Calm before the storm: Crisis Management

When hit with a media crisis, navigating through relatively unscathed and with your reputation intact is the key objective. It can also be the most difficult.  

Corporate focus is now being placed on understanding how to react appropriately and tactically when a situation reaches a crisis point.  

In fact, results shown in a survey conducted by WillisTowersWatson found 79.5% of people felt in the next five years, there would be more of a focus on reputational risk, which clearly demonstrates the risk posed to businesses now and for the future. However, forward-thinking companies with a robust action plan – and the ability to follow that plan – will find their value and reputation upheld, both externally and internally. 

As we continue to deal with the pandemic, now more than ever, companies must follow the correct procedures in moments of adversity. With the public demanding transparency as a given, it is crucial that the decisions made by a business minimise any opportunities for negative repercussions and are carefully considered. In the following piece, we take a look at some of the key points to be addressed when faced with a moment of crisis.  

1: Crisis plan – have one in place 

This will include a crisis team, a small core of senior people, and advisors who will be aware of their roles and responsibilities. Within this team, one or two individuals should act as the leads and will be tasked with decision-making in key moments. However, in the case that a company is not ready or aware on know how to deal with it – do not expect the situation to boil down by simply ‘ignoring the noise’ as the companies who are left to play crisis catch-up are often the ones without a strategy and in turn, the ones who suffer most. External advisers are important – not just PR professionals, but lawyers too.  

2: Media training 

With the speed and a global number of media viewers, videos are able to be shared and viewed within seconds. Therefore, it is essential that the company spokespeople are well versed and fully briefed before they speak to any journalist or TV company. Media training is a vital investment to make. CEOs and directors, regardless of confidence, business acumen or knowledge, should receive training if they are likely to engage with the media. The majority of journalists are skilled at going for the knock-out blow when their ‘opponent’ is on the ropes – they will maximise an opportunity if they feel their interviewee is unaware of how to respond in tough moments. 

3: Remaining calm in a moment of crisis  

With the changing demands of our digitally enabled world, it can seem difficult to remain calm under the circumstances, yet the best way to navigate a crisis management plan is to think rationally with measured decisions. Companies seek a leader who steps up, takes control and handles responsibility. As stated by Mckinsey and company, business leaders should practice “integrative awareness” understanding the shift in reality (such as a reputational crisis) and consider how they are responding both emotionally and physically. A leader will understand that during a crisis, every move is monitored, words cannot be unspoken, and each action will have a consequence. Hence why it is crucial to approach with a cautionary yet reflective approach.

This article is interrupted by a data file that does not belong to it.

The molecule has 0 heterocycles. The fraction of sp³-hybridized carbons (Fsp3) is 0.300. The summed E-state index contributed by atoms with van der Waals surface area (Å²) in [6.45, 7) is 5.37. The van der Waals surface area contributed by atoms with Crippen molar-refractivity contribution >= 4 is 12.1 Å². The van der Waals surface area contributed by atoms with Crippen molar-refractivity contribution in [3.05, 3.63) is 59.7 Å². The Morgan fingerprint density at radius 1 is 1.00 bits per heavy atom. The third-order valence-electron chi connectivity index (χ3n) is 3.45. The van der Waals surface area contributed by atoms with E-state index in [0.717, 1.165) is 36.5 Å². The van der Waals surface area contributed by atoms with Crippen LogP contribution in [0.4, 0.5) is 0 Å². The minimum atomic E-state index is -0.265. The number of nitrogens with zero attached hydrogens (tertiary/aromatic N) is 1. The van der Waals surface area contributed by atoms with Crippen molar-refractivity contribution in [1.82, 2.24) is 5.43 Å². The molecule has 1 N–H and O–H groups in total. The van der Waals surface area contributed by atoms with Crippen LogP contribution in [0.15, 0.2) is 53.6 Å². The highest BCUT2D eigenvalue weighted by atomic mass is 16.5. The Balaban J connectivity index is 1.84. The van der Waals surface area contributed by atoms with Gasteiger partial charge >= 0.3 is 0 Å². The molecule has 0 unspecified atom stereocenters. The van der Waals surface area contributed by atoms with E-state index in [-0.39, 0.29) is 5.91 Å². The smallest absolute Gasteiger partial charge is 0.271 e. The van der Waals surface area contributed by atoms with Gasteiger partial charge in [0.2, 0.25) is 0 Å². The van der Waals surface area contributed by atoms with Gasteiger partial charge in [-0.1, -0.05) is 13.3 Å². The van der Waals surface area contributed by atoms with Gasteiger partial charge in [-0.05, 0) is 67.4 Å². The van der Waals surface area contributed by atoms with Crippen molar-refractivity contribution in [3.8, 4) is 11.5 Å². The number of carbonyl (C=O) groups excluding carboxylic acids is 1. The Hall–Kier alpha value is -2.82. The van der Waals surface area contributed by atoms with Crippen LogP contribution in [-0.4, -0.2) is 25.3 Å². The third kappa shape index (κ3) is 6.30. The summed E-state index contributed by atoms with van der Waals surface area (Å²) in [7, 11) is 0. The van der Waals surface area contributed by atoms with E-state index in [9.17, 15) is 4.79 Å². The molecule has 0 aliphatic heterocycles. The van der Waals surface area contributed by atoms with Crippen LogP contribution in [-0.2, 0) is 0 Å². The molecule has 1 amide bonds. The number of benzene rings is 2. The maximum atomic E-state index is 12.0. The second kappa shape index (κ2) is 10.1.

4: Assessing the information and facts that are available 

Within a negative situation, you must process and understand all the relevant information to help support you. If a journalist wishes to cover a story on you, you must first surround yourself with specialists who can advise you on media training, interview tactics, and more. From an alternative standpoint, one element that cannot be overlooked is communications with internal and external stakeholders. If a partnering company or supplier is not directly informed of a negative situation by yourself, it shows distrust and lack of transparency which could ultimately lead to them severing business relationships in fear of their own business being shed in a damaging light. 

5: Don’t leave social media to chance 

In the current climate, society depends on social media and uses it as a platform for news, spreading information, and socialising with people globally. It is unfathomable that a business does not use social media during a crisis. Social media channels can be used to create a positive impact and allow businesses to understand the feelings of their consumers, it is making sure the strategy for dealing with the situation is well thought and an opportunity to address the public in a one-to-one conversation. 

In moments of controversy, asking for support from specialist individuals is not something to be feared. Contrary to belief, investing in external help is far more cost-effective than being caught cold by a crisis. If you wish to discuss a bespoke strategy on how to combat a potential future crisis, get in touch today.  

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